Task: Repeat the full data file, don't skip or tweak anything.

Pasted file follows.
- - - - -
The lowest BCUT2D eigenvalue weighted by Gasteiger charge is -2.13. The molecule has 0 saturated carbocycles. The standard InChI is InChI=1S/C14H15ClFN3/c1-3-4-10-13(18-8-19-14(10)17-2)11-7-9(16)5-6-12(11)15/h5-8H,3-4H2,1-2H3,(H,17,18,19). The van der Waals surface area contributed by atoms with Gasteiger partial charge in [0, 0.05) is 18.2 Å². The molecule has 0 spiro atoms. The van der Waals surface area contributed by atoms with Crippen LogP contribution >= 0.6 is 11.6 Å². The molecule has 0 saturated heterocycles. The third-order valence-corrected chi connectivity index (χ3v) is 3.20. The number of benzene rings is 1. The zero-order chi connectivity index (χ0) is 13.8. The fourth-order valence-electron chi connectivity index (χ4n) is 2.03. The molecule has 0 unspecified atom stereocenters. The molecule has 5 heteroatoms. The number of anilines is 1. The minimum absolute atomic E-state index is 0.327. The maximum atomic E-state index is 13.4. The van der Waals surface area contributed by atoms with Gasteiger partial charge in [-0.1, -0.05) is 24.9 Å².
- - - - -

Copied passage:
The lowest BCUT2D eigenvalue weighted by Gasteiger charge is -2.13. The molecule has 0 saturated carbocycles. The standard InChI is InChI=1S/C14H15ClFN3/c1-3-4-10-13(18-8-19-14(10)17-2)11-7-9(16)5-6-12(11)15/h5-8H,3-4H2,1-2H3,(H,17,18,19). The van der Waals surface area contributed by atoms with Gasteiger partial charge in [0, 0.05) is 18.2 Å². The molecule has 0 spiro atoms. The van der Waals surface area contributed by atoms with Crippen LogP contribution >= 0.6 is 11.6 Å². The molecule has 0 saturated heterocycles. The third-order valence-corrected chi connectivity index (χ3v) is 3.20. The number of benzene rings is 1. The zero-order chi connectivity index (χ0) is 13.8. The fourth-order valence-electron chi connectivity index (χ4n) is 2.03. The molecule has 0 unspecified atom stereocenters. The molecule has 5 heteroatoms. The number of anilines is 1. The minimum absolute atomic E-state index is 0.327. The maximum atomic E-state index is 13.4. The van der Waals surface area contributed by atoms with Gasteiger partial charge in [-0.1, -0.05) is 24.9 Å².